The second of the U.S. Department of Labor’s Occupational Safety and Health Administration (OSHA) meeting on the future of the agency’s Voluntary Protection Program is set for Aug. 28 in New Orleans, Louisiana – an area beset by flooding for the past week.
The meeting, which could be canceled pending the Big Easy’s soppy weather, will report on comments and suggestions from the public on potential avenues for action in reshaping the program as well as a breakdown of notes from the July meeting, which also discussed the program.
OSHA says its aim for the program is to help continue to represent safety and health excellence, leverage partner resources, further recognize the successes of long-term participants, and support smart program growth. OSHA invites stakeholders to provide improvement ideas on process and flow, participant involvement, and special government employee activities.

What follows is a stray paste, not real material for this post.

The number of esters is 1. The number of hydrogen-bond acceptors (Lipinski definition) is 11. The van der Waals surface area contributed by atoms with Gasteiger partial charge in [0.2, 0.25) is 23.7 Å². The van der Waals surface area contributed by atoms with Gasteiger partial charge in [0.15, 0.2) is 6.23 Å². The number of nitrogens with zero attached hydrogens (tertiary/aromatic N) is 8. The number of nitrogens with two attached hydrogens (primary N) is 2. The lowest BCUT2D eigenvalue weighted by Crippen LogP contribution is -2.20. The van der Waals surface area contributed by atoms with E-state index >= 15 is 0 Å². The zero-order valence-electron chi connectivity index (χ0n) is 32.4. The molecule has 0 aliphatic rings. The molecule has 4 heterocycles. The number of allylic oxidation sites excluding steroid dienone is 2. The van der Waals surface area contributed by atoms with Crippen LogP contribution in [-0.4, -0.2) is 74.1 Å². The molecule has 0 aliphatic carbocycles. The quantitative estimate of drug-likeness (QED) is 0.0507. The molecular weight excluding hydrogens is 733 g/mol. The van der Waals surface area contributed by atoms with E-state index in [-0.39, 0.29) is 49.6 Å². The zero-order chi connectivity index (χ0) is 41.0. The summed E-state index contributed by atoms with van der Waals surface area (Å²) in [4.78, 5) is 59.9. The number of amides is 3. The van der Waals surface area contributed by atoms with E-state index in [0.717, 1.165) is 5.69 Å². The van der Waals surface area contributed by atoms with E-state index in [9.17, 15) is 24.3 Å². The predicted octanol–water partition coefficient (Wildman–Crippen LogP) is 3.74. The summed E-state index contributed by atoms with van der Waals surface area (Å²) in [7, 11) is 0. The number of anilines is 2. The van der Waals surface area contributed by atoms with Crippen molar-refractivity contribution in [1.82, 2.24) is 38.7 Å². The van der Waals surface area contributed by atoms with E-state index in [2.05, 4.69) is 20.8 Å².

Adopted July 2, 1982, the Voluntary Protection Program emphasizes cooperative action among government, industry, and labor to address worker safety and health issues, and expand worker protection. It has recently run into a slate of compliance assistance funding issues as participation dwindles. Participants peaked at 1,720 in 2010, but has since declined; there were 1,395 in April, according to OSHA’s website.
Under the Occupational Safety and Health Act of 1970, employers are responsible for providing safe and healthful workplaces for their employees. OSHA’s role is to ensure these conditions for America’s workers by setting and enforcing standards, and providing training, education and assistance.
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